Experts at the SANS Technology Institute spotted an OS X scareware campaign that leverages fake Adobe Flash Player installers.
Johannes Ullrich, security expert at the SANS Technology Institute, spotted an OS X scareware campaign that leverages fake Adobe Flash Player installers to trick users into downloading malicious software. The expert discovered the malicious campaign while analyzing Facebook clickbait scams.
“They do not rely on a vulnerability in the operating system. Instead, the user is asked to willingly install them, by making them look like genuine Adobe Flash warnings (and we keep telling users to make sure Flash is up to date, so they are likely going to obey the warning and install the update).” states the blog post published by the SANS Technology Institute. “The “Installer” for the fake Flash update will install various scare ware (I observed a couple different varieties when re-running the installer), and it actually installs an up to date genuine version of Flash as well.”
The attackers used a simple and effective trick to deceive victims, the attack starts with a popup window alerting users that their Flash Player software is outdated and providing them the instruction to update it.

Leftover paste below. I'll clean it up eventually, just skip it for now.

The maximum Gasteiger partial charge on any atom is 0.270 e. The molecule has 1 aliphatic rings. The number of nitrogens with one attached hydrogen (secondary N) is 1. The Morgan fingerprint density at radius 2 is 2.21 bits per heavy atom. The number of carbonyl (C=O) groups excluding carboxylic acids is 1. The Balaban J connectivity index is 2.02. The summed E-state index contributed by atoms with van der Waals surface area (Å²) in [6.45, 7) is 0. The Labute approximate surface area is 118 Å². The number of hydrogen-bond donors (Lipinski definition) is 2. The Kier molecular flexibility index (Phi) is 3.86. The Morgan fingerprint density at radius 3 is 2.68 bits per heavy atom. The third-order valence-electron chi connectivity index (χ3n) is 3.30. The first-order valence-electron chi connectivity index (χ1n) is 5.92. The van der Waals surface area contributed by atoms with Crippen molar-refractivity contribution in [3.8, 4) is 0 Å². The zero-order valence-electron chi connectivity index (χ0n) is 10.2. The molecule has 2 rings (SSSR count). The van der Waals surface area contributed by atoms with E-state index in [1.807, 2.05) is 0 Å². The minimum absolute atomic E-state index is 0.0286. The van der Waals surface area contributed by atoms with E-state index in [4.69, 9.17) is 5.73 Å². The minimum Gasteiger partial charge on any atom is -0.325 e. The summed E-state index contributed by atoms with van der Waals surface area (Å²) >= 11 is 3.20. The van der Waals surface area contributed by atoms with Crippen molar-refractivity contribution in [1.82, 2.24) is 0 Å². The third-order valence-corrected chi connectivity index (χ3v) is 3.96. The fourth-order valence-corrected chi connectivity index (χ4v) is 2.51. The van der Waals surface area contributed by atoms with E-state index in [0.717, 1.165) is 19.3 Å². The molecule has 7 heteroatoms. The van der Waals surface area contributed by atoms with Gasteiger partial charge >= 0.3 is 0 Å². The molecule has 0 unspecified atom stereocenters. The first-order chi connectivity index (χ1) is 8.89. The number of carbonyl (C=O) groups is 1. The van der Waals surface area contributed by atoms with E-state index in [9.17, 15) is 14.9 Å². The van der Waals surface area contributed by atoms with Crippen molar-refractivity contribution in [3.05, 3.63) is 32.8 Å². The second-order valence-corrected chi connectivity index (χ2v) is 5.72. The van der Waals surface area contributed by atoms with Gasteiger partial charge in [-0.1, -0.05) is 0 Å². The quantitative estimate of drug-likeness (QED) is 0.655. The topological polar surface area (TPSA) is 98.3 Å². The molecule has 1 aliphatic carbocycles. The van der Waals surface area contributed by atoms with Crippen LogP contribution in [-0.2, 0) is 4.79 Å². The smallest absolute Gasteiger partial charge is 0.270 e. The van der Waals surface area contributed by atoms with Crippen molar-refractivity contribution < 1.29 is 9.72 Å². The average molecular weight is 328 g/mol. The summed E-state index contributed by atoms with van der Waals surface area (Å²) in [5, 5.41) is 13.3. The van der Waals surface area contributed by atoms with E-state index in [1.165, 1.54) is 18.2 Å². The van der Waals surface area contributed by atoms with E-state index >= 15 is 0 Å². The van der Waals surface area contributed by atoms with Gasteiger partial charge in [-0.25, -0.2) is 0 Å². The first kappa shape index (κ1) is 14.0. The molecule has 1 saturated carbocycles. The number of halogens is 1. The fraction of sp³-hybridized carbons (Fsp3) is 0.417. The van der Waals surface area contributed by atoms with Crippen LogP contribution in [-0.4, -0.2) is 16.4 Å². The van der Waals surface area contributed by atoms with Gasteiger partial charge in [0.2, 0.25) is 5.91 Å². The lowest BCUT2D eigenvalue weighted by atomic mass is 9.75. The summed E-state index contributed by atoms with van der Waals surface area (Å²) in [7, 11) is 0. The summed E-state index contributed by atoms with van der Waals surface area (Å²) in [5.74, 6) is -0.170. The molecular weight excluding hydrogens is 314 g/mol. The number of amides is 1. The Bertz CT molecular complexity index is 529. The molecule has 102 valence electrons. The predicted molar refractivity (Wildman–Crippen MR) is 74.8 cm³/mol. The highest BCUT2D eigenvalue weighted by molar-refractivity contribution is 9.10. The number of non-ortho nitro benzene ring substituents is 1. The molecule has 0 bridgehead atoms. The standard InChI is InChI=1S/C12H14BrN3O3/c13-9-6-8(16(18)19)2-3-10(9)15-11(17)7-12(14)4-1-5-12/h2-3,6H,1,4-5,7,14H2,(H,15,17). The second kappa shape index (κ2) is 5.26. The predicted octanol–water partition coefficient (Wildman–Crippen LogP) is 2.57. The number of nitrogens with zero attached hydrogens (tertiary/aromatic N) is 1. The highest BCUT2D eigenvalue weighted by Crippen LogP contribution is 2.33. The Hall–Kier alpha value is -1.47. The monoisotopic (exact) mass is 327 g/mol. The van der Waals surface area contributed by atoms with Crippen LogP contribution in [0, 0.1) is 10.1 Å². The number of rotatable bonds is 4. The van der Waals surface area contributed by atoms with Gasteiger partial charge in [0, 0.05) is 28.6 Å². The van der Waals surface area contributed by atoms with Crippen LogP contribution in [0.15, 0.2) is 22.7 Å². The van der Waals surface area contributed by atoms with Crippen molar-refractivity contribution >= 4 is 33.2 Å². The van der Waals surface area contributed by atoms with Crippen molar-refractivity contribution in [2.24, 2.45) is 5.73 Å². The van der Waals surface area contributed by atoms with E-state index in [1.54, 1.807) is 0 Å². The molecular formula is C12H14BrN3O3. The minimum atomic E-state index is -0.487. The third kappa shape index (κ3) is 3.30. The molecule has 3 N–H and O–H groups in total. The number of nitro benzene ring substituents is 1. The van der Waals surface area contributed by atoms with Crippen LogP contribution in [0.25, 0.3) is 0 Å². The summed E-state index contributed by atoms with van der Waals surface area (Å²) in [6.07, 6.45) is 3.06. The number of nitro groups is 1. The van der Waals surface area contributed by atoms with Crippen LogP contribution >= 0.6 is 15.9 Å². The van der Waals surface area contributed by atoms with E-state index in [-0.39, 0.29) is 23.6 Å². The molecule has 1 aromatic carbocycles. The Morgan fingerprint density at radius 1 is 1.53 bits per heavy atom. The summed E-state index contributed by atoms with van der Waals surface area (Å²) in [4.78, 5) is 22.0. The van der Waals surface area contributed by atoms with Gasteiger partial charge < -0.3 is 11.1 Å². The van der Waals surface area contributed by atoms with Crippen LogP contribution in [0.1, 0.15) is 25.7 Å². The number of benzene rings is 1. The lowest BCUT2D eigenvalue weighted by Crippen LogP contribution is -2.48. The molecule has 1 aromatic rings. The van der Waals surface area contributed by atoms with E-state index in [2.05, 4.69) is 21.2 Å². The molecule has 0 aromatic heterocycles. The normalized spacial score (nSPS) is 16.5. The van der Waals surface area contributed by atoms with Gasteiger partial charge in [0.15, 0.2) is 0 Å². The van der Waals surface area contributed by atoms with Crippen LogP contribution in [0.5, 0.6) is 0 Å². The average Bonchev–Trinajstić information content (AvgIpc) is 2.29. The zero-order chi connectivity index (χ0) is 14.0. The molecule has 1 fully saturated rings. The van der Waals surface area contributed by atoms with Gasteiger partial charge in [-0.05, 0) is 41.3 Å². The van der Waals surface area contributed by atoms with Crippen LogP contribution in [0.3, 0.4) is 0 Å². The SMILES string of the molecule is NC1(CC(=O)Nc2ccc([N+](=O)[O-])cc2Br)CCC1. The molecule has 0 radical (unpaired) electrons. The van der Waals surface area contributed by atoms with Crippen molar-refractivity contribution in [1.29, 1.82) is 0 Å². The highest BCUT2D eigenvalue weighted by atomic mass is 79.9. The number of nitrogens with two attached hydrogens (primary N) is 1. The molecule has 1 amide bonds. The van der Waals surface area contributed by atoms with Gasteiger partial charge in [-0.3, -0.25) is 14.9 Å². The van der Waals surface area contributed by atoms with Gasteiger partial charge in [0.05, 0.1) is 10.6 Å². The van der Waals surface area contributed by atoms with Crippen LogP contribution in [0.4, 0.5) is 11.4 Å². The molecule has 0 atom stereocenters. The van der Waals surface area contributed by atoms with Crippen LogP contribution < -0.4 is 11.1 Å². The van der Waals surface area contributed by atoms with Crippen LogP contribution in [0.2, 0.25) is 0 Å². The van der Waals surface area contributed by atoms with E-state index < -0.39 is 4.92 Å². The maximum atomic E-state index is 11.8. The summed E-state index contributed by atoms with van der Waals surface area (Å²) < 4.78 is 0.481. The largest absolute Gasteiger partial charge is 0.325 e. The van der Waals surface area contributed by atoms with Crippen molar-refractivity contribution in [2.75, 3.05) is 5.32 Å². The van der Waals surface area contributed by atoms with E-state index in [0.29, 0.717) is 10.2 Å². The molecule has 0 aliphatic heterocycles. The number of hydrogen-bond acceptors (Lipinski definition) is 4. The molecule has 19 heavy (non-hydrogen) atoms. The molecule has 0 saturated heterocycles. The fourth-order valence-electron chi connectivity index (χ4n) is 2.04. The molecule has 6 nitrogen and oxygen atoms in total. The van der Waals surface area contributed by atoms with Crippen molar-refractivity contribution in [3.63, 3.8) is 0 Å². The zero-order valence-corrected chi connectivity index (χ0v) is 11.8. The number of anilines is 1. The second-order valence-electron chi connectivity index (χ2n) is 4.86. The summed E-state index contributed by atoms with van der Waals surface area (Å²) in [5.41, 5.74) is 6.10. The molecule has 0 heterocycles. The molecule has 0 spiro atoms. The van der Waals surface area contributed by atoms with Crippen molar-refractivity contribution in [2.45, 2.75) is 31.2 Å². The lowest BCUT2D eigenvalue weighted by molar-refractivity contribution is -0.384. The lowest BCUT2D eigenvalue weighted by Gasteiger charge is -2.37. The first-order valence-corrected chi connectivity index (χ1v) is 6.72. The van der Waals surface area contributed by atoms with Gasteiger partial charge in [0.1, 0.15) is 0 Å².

Ullrich suspects that the code used to display the popup is injected by an advertisement on the page visited by the victim. If users accept to install the bogus update they will receive a fake Flash Player installer.
The bogus installer is able to bypass the Apple’s Gatekeeper security feature, it appears as a legitimate application and is signed with a valid Apple developer certificate issued to one Maksim Noskov.
“Antivirus coverage was pretty bad yesterday when I came across this (4 out of 51 on Virustotal). On a brand new OS X 10.11 install, the “Installer” appears to install a genuine copy of Adobe Flash in addition to Scareware that asks for money after informing you of various system problems.” continues the post.
The software installs a genuine Flash Player software and attempts to convince users to download applications apparently designed to fix problems on the victim’s machine.
These applications attempt to trick users into calling a “support” line in order to receive instructions for fixing the alleged problems. The security experts published a small video showing what happens when victims install the “update” on a clean OS X 10.11 system:
Working as a cyber security solutions architect, Alisa focuses on application and network security. Before joining us she held a cyber security researcher positions within a variety of cyber security start-ups. She also experience in different industry domains like finance, healthcare and consumer products.